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Celso Rodríguez roast draws crowd of friends, family, and colleagues


By Alan Abrams, La Prensa Senior Correspondent


Friends, family, and colleagues of longtime and legendary Latino community activist Celso Rodríguez filled the Sofia Quintero Art & Cultural Center on April 29, 2011 to honor and pay tribute to the man many will always call the Mayor of (Toledo’s) Broadway.

Celso Rodríguez being roasted by his friends in the Latino community with Robert Torres in the backgroud. Photo courtesy of Arturo Quintero.


The occasion was a roast of Rodríguez before he left Northwest Ohio to start a new career working with his brother Mario as an electrical contractor in San Antonio, Texas. While the obvious sadness of the community over losing a visionary overshadowed much of the joviality, as Rodríguez told this reporter at the start of the evening, “It’s a reason to party.”


And indeed it was, from the minute it started with the beautiful and emotional rendition of the “The Star Spangled Banner” by Yvonne Ramos.


 Among those seen in the crowd and/or participating in the festivities were Lucas County Auditor Anita Lopez, a trio of Toledo councilmembers – Adam Martínez, Mike Craig, and George Sarantou, former Toledo political luminary and now Canton, Ohio’s Director of Development Robert Torres, and many other community leaders including: Linda Alvarado, Dolores Rodríguez, Hernán Vásquez, Lourdes Santiago, Joe Balderas, Milva Wagner,Linda Parra, Tony & Maryori Rios, Lulu Perales, Hector Flores, Mary Jane Flores (the widow of the late and lamented Lucas County Judge Joseph A. Flores) and Arturo Quintero, widower of Sofia Quintero, in whose honor the center is named.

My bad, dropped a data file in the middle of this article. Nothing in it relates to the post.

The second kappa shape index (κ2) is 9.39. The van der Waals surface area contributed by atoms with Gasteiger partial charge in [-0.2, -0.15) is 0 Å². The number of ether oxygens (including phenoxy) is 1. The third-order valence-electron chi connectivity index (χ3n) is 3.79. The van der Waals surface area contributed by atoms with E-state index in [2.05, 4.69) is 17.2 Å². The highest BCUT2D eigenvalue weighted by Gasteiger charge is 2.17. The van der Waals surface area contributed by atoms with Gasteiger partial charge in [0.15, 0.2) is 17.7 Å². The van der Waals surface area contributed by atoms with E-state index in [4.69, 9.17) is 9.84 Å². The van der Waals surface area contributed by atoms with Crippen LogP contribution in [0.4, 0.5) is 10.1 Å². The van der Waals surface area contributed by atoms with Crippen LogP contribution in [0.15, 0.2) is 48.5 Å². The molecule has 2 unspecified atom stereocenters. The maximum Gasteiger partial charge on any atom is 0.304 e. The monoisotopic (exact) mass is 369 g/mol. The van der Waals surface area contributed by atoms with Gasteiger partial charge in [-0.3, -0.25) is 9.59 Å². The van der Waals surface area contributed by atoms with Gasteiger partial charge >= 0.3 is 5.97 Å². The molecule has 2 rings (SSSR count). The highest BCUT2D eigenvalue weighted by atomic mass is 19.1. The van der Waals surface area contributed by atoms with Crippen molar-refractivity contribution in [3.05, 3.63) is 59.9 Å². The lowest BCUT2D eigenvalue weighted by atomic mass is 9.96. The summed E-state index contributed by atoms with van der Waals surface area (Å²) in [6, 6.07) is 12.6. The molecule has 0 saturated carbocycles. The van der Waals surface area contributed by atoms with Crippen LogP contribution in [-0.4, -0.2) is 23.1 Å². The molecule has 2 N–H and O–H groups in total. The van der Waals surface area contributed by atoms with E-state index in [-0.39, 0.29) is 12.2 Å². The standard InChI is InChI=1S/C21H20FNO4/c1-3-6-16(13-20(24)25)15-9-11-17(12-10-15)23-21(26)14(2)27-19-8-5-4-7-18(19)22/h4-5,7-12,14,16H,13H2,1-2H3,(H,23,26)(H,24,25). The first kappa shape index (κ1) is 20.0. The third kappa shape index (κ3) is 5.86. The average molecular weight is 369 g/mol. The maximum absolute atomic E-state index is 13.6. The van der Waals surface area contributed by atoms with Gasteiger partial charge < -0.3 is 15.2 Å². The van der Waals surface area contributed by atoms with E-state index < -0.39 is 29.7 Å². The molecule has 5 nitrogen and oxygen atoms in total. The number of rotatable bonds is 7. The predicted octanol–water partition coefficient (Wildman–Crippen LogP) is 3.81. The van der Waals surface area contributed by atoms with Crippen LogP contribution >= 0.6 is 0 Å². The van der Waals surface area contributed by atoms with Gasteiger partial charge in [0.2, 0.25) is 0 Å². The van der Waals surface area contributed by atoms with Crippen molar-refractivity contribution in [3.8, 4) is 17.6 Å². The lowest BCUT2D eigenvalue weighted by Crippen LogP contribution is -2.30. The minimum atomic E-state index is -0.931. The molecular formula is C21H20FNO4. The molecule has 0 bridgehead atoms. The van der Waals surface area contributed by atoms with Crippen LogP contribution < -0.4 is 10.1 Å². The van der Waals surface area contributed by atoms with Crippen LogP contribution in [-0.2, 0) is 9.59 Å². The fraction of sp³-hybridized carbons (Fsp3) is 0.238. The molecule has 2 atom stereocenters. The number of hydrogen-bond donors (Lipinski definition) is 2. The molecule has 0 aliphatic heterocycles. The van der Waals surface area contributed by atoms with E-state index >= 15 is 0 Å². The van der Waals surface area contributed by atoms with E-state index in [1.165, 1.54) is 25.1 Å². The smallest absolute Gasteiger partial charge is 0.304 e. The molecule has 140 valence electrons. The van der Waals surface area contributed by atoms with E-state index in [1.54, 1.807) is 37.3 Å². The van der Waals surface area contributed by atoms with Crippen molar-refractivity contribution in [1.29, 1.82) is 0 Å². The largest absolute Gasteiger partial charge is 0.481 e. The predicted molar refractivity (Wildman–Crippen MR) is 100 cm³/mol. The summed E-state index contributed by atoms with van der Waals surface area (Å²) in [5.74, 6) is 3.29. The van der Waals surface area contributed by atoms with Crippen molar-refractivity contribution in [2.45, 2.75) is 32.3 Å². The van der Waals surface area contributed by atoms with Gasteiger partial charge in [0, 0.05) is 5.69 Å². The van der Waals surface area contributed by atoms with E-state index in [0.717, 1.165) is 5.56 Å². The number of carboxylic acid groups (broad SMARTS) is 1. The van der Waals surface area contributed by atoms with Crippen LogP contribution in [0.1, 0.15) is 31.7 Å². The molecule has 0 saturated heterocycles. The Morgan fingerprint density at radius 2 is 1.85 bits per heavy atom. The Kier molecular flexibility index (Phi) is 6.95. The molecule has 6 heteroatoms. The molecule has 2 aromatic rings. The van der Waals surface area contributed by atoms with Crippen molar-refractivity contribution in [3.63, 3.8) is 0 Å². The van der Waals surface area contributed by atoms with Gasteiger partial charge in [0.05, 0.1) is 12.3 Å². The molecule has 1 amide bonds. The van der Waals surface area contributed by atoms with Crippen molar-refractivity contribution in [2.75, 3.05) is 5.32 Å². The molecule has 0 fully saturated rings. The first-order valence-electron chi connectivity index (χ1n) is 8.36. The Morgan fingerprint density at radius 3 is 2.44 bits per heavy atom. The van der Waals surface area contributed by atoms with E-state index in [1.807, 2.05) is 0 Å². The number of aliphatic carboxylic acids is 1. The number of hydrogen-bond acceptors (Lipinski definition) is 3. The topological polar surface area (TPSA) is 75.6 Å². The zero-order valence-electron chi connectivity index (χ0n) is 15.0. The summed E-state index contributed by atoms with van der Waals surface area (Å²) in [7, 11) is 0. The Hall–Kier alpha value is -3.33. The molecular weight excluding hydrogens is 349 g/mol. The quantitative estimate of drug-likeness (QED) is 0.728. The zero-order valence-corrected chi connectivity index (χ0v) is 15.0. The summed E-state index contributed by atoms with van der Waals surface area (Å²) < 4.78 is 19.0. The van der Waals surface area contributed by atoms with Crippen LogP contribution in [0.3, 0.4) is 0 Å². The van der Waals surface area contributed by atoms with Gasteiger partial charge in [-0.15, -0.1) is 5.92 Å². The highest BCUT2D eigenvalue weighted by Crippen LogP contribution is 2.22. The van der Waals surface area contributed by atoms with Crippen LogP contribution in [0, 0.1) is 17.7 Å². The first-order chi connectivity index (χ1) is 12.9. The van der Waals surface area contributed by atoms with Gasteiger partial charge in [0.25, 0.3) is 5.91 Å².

Rodríguez received official proclamations from the City of Toledo (Mayor Mike Bell did not attend because of a prior commitment), Toledo City Council and Lucas County recognizing his many contributions to the community. You’ll see many of them later in this article.


Also spotted at a table in the audience was community activist Andreanna M. Rivera-Pérez, who came up from Findlay for the event as a guest of La Prensa La Revista Editor Claudia Annoni.


The head table at the dais was equally impressive with former WNWO-TV sports reporter Jim Tichy and erstwhile El Tiempo reporter Kevin Milliken flanking the tuxedoed honoree.


Hands down, Tichy stole the show delivering a barrage of PG-13 rated one liners and zingers (several about Celso’s incredible mane of black hair) that had the audience roaring with laughter.  Let’s face it, Tichy was so good that he could easily become the Roastmaster General of the United States!  But Milliken rose to the challenge and delivered a few well-placed humorous barbs of his own. Yes, he definitely noted that hair as well.


The event was co-organized by Torres and his co-host the vivacious Lulu Perales, who was also responsible for coordinating the sumptuous dinner buffet. Lulu brought down the house several times when she took her turn as a roaster and displayed several of the items of intimate apparel she had bought for her former husband as a going-away present. You just had to be there.